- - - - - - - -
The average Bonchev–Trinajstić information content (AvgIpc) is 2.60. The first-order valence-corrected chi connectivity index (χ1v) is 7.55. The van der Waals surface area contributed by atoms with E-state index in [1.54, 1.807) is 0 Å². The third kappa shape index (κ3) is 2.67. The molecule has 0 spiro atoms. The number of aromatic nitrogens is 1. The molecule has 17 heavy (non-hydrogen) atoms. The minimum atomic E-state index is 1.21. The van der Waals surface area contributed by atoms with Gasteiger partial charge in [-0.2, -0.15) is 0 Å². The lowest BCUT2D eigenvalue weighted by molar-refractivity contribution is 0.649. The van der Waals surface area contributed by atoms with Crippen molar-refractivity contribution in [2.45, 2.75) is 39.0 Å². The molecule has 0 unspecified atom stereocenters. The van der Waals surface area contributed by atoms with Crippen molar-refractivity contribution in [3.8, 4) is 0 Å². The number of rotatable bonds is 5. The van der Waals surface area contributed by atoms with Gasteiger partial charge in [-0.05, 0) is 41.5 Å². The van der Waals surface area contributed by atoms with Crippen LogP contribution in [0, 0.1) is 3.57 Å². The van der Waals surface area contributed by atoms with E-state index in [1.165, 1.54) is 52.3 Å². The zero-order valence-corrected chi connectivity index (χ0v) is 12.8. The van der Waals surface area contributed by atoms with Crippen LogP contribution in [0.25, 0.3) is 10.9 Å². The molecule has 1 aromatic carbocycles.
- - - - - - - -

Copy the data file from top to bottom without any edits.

The average Bonchev–Trinajstić information content (AvgIpc) is 2.60. The first-order valence-corrected chi connectivity index (χ1v) is 7.55. The van der Waals surface area contributed by atoms with E-state index in [1.54, 1.807) is 0 Å². The third kappa shape index (κ3) is 2.67. The molecule has 0 spiro atoms. The number of aromatic nitrogens is 1. The molecule has 17 heavy (non-hydrogen) atoms. The minimum atomic E-state index is 1.21. The van der Waals surface area contributed by atoms with Gasteiger partial charge in [-0.2, -0.15) is 0 Å². The lowest BCUT2D eigenvalue weighted by molar-refractivity contribution is 0.649. The van der Waals surface area contributed by atoms with Crippen molar-refractivity contribution in [2.45, 2.75) is 39.0 Å². The molecule has 0 unspecified atom stereocenters. The van der Waals surface area contributed by atoms with Crippen molar-refractivity contribution in [3.8, 4) is 0 Å². The number of rotatable bonds is 5. The van der Waals surface area contributed by atoms with Gasteiger partial charge in [-0.05, 0) is 41.5 Å². The van der Waals surface area contributed by atoms with Crippen LogP contribution in [0, 0.1) is 3.57 Å². The van der Waals surface area contributed by atoms with E-state index in [1.165, 1.54) is 52.3 Å². The zero-order valence-corrected chi connectivity index (χ0v) is 12.8. The van der Waals surface area contributed by atoms with Crippen LogP contribution in [0.25, 0.3) is 10.9 Å². The molecule has 1 aromatic carbocycles.